Edgar Allan Poe, procrastinator

“I know too well the unconquerable procrastination which besets the poet.”

Welcome to the latest issue of Subtle Maneuvers. Previously: advice for a people-pleaser.

Edgar Allan Poe (1809–1849)

After the news broke that Supreme Court nominee Amy Coney Barrett’s White House reception on September 26 may have been a coronavirus super-spreader event, a number of people have pointed out the similarities between recent developments and Edgar Allan Poe’s 1842 short story “The Masque of the Red Death.”

Over the weekend, I read Poe’s story, which is quite on-the-nose indeed. In it, one Prince Prospero has retreated with “a thousand hale and light-hearted friends” to a secure location, while a deadly pestilence ravages the general population. But, Poe writes, the Prince and his entourage feel that they “might bid defiance to contagion. The external world could take care of itself. In the meantime it was folly to grieve, or to think.” (Sound familiar?) Naturally, they are proven wrong. At an elaborate masked ball, Red Death himself appears and “one by one dropped the revellers in the blood-bedewed halls of their revel.”

A still from Roger Corman’s 1964 movie adaptation of Poe’s “The Masque of the Red Death,” starring Vincent Price (with cinematography by Nicolas Roeg!)

Melodramatic? Well, yes—it is Poe after all, who could never resist lavish, macabre set pieces. After reading the story, I was inspired to look into Poe’s writing habits—and was not surprised to learn that this expert in torture and guilt was a confirmed procrastinator. In an 1846 letter to his fellow poet P. P. Cooke (what a name!), Poe wrote:

My Dear Sir,—Never think of excusing yourself (to me) for dilatoriness in answering letters. I know too well the unconquerable procrastination which besets the poet.

But Poe also knew the antidote to procrastination, at least for him: It was to wait until he felt inspired, and then go on a long walking holiday, which would lead to a burst of writing while also preventing distractions. In his letter to Cooke, Poe continues:

Were I to be seized by a rambling fit—one of my customary passions (nothing less) for vagabonding through the woods for a week or a month together—I would not—in fact I could not be put out of my mood, were it even to answer a letter from the Grand Mogul informing me that I had fallen heir to his possessions.

Poe was 37 when he wrote this; by this point, he had been employing his walking trick for at least a couple years, as evidenced by an 1844 letter he sent to the editor, critic, and poet James Russell Lowell in which he described the same habit:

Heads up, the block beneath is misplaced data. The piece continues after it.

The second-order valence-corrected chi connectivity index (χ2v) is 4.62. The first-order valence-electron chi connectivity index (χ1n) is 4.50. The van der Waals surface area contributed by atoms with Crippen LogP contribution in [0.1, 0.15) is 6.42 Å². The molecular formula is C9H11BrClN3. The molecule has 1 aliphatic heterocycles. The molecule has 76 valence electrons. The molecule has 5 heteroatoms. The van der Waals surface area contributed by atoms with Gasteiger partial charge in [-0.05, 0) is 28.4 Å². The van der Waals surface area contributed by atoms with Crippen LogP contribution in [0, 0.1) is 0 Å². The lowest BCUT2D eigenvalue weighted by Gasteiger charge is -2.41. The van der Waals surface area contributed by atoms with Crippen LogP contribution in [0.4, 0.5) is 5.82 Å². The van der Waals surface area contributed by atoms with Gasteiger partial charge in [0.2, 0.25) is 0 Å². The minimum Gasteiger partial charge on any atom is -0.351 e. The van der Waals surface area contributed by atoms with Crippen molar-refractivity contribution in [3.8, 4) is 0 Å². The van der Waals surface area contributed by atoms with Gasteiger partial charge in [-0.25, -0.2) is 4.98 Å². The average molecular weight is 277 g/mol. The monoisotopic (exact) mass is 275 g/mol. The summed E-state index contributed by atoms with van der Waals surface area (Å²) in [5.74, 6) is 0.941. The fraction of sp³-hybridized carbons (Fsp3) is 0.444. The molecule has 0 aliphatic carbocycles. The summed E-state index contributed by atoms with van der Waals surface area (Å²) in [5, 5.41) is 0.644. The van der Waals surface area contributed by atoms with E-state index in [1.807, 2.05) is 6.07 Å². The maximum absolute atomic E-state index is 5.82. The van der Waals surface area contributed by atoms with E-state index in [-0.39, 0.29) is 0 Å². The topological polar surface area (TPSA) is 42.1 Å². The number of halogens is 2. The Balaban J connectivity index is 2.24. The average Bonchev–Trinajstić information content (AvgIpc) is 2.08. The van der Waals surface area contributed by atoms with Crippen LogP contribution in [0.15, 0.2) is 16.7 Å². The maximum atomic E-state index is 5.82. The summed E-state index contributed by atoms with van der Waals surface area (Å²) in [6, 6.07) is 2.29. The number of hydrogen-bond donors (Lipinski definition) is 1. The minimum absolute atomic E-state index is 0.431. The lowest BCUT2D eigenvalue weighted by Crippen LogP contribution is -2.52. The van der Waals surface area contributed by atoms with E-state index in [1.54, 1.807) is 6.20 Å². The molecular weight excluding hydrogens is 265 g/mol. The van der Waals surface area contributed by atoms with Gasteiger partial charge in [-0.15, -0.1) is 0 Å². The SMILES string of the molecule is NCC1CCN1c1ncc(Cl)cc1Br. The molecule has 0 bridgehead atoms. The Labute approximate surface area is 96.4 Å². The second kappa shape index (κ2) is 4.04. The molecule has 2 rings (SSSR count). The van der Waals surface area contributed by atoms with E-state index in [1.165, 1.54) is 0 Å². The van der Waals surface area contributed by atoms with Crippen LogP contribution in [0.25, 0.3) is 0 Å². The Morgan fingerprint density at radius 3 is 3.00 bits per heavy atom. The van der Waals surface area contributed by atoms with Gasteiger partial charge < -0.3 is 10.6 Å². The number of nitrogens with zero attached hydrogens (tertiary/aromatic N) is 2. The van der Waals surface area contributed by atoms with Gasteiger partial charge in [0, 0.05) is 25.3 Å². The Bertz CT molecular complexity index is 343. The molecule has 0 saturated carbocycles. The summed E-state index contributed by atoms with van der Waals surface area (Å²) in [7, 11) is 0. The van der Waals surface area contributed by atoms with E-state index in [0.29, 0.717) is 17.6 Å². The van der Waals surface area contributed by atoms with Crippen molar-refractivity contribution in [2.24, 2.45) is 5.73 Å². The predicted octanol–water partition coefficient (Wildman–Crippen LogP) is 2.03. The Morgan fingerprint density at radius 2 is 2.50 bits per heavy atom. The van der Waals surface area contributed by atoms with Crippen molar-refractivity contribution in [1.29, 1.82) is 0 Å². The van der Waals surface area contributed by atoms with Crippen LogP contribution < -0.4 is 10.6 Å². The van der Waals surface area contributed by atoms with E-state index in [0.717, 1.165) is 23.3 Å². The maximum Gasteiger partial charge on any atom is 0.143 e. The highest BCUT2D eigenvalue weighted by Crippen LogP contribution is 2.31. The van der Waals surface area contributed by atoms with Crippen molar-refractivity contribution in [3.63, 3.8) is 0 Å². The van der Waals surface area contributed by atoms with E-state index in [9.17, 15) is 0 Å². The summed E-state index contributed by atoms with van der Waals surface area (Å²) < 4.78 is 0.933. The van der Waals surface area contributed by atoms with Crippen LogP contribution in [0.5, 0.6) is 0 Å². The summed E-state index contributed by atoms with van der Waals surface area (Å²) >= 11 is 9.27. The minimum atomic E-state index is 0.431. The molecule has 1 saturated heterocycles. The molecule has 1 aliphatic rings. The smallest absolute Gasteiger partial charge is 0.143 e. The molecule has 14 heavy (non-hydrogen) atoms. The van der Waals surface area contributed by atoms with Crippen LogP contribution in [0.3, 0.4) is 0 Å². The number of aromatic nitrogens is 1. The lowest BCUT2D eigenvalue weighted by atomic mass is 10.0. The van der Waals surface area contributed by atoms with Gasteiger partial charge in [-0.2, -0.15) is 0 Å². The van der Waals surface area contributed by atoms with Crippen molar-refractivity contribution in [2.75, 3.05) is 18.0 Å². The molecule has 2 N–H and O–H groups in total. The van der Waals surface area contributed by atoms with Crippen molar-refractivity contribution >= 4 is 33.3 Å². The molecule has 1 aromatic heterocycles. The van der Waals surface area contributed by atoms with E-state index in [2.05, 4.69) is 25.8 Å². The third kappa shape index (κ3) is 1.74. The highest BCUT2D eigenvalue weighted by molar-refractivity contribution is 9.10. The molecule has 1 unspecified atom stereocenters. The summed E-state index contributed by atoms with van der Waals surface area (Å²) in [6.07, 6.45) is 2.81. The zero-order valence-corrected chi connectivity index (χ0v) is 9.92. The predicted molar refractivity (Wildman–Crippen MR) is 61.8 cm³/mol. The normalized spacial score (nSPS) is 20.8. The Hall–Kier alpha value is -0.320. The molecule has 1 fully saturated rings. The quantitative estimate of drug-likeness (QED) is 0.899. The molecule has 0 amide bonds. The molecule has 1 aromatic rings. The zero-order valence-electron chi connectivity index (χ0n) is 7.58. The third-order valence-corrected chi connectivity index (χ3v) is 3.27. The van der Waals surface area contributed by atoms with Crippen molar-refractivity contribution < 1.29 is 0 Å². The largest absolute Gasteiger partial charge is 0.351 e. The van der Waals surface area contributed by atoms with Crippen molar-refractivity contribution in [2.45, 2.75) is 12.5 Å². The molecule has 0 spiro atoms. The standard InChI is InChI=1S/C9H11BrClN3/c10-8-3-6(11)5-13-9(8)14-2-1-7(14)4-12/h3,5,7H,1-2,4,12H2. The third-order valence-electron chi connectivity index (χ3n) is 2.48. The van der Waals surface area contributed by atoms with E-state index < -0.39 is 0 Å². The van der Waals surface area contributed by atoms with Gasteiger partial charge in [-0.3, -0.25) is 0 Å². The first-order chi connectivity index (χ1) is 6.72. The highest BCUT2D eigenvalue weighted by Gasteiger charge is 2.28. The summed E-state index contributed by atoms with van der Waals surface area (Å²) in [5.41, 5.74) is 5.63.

My Dear Mr Lowell,

I can feel for the “constitutional indolence” of which you complain—for it is one of my own besetting sins. I am excessively slothful, and wonderfully industrious—by fits. There are epochs when any kind of mental exercise is torture, and when nothing yields me pleasure but solitary communion with the “mountains & the woods”—the “altars” of Byron. I thus rambled and dreamed away whole months, and awake, at last, to a sort of mania for composition. Then I scribble all day, and read all night, so long as the disease endures.

Poe’s labelling this “a disease” is significant. A number of contemporary observers have speculated that Poe suffered from bipolar disorder, which may have accounted for his extreme mood swings—though I suspect that even those of us who enjoy relatively balanced mental health can relate to Poe’s experience of being “excessively slothful, and wonderfully industrious—by fits.”

Edgar Allan Poe in June 1849, four months before his death at age 40


For UK readers, the paperback edition of Daily Rituals: Women at Work comes out on October 15, with a lovely new coral-and-gold cover by the wonderful designers at Picador. You can pre-order it from Amazon, Foyles, Hive, or Waterstones.

Last week I also answered some questions from the UK-based writing coaches at Prolifiko, and confessed “my one dumb trick” as a writer. Read the full Q&A here.


In last Monday’s newsletter, I offered advice to a writer who asked: “How do I have more control over how I spend my time?” In my answer, I put an emphasis on forming new habits—but I also asked readers to leave their own thoughts on a discussion thread, and I really enjoyed reading everyone’s ideas about how to hold yourself accountable to your creative work.

Also, on Instagram, the painter Susan Chen chimed in with her four-tiered system for categorizing incoming requests, which I thought was worth sharing here:

  1. Prioritize (immediate)

  2. Important (can be delayed)

  3. Delegate

  4. Say No!

It’s not too late to join the discussion. Or, if you have a creative dilemma of your own, feel free to email me at subtlemaneuvers@substack.com (or just reply to this email) and I’ll do my best to provide some concrete advice based on my research into great minds’ work habits.

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